Our colleague Howard Bloch (“Why I like Yale-NUS,” March 19) invites us to ask what the government of Singapore “was thinking when it invited Yale to establish within its borders a liberal arts college.” We have to ask ourselves in turn: How did we get here, to a place where we are required to guess what this authoritarian government was thinking?
In Bloch’s version of things, we at Yale in New Haven are now required not simply to put ourselves inside the mind of that government, but to take sides in Singaporean politics, to combat “the most conservative elements of the Singaporean regime.” If we don’t, we “betray” the faculty of NUS. How did we suddenly assume this responsibility? The answer to that question is simple: through an act of the Yale Corporation and the advocacy of a small group of Yale-New Haven administrators and professors. They have thrust us into the politics of an authoritarian regime, in partnership with a university with seriously, dangerously compromised standards of academic freedom, including surveillance of faculty.
The superficial relativism used in the various defenses of Yale-NUS masks a deeper apathy about human rights concerns. Bloch dismisses these concerns under the banner of American exceptionalism: How could we expect other countries to be as perfect as we are? But in today’s world, it is not “exceptional” for homosexuality to be legal. Why, then, did Yale go directly to a state — one of the few in Asia — where it is, in fact, illegal?
Would we be putting ourselves through these rhetorical contortions to support involvement with a regime that was anti-Christian, anti-Semitic or racist — by law? Of course not. But it seems that Yale is willing to accept legalized homophobia under a smoke-screen of relativism and meliorism. Why?
The idea of reforming the “globalized” university through Yale-NUS (an undergraduate college) is also specious, based on a caricature of our academic departments as disciplinary “silos,” which they have not been for decades. Bloch merely repeats to us what we will find on almost every page of the online advertisements for Yale-NUS College. Yale-NUS will pioneer a “global curriculum” that “will draw on the best elements of the American liberal arts tradition, but re-shape and re-imagine the curriculum and collegiate experience for Asia.” Presumably the “best elements of American liberal arts tradition” do not include freedom of speech and human rights.
So what kind of “global thinkers” will these new graduates be? In order to succeed, they will have to be conformist, dissent-averse managers and executives who serve the global profit motive — the only “big idea” that really guides this project.
We invite readers to visit the new site, “Yale and Singapore,” established by some of us on the classes server, devoted to information and opinions about Yale-NUS. After logging in to the server, click on “Membership” in the sidebar menu; you will then see (in rather small print at the top of the page) the words “joinable sites.” Search with the full name “Yale and Singapore” to get to the site, where various folders can be found through the button “RESOURCES.”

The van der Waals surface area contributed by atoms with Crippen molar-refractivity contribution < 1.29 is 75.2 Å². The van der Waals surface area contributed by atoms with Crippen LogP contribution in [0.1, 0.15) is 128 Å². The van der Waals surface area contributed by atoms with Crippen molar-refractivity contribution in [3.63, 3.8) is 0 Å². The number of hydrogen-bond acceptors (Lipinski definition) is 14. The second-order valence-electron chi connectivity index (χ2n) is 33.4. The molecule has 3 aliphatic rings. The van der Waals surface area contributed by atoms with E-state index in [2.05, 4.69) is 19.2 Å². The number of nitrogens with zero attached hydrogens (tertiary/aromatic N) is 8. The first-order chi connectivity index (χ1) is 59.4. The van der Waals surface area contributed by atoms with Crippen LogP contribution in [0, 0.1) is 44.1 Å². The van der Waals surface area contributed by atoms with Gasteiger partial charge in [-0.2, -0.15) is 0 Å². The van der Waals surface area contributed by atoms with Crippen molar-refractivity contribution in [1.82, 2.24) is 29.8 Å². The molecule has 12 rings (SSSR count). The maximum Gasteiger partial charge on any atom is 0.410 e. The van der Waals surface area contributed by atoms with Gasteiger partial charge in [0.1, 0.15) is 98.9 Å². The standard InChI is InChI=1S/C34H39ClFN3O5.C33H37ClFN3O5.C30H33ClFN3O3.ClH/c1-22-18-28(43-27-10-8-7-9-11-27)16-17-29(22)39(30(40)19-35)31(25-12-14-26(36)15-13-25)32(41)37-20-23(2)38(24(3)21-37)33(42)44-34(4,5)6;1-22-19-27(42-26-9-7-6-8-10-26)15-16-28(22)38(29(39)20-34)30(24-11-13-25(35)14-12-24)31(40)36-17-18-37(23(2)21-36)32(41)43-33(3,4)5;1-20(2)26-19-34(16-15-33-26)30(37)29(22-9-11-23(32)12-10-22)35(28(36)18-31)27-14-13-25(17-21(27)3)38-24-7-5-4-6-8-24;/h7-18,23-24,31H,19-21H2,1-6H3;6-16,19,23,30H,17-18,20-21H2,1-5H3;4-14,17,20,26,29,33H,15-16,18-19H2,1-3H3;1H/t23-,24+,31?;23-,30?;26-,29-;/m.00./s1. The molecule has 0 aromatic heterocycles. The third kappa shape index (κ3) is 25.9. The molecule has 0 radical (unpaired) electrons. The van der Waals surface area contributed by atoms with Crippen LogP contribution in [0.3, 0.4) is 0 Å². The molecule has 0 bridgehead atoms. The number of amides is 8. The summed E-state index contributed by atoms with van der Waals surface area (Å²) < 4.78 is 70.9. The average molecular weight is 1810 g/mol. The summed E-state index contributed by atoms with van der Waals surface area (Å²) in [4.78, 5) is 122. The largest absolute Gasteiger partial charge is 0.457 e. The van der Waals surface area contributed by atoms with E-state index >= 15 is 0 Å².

Christopher Miller, Victor Bers, Jill Campbell, John Rogers and Mimi Yiengpruksawan
The writers are, respectively, Professor of African American Studies and French, Professor of Classics, Professor of English, Professor of English and Professor of History of Art
A stance on Occupy New Haven
Nathaniel Zelinsky (“Occupy’s time is up,” March 19) misstated my opinion about Occupy New Haven. Because this is a very important issue for our community, I’d like to be clear about where I stand. Here is my position, exactly as I wrote it to Zelinsky:
“I really support the goals of Occupy and I think that it’s one of the most important movements of our time in drawing so much attention to income inequality locally, nationally, and worldwide. I think that both my colleagues and I want to hear more from the administration and from Occupy about where they’re coming from. As a member of the Board of Aldermen, I have not heard very much from my constituents about Occupy and the Mayor has not consulted with us on this issue. I hope that going forward myself and other members of the Board can help figure out how Occupy can continue to exist peacefully with other residents’ enjoyment of the Green. There is an important legal question in federal court right now, and I look forward to seeing where they come down. I do not think that Occupy poses a public safety risk.”
I was very glad to receive a number of emails from constituents with different perspectives who read Monday’s column. I ask that more of you share your opinions so I can best represent them to my colleagues and other stakeholders in the coming weeks.
The writer is a senior in Jonathan Edwards College and the Ward 1 alderwoman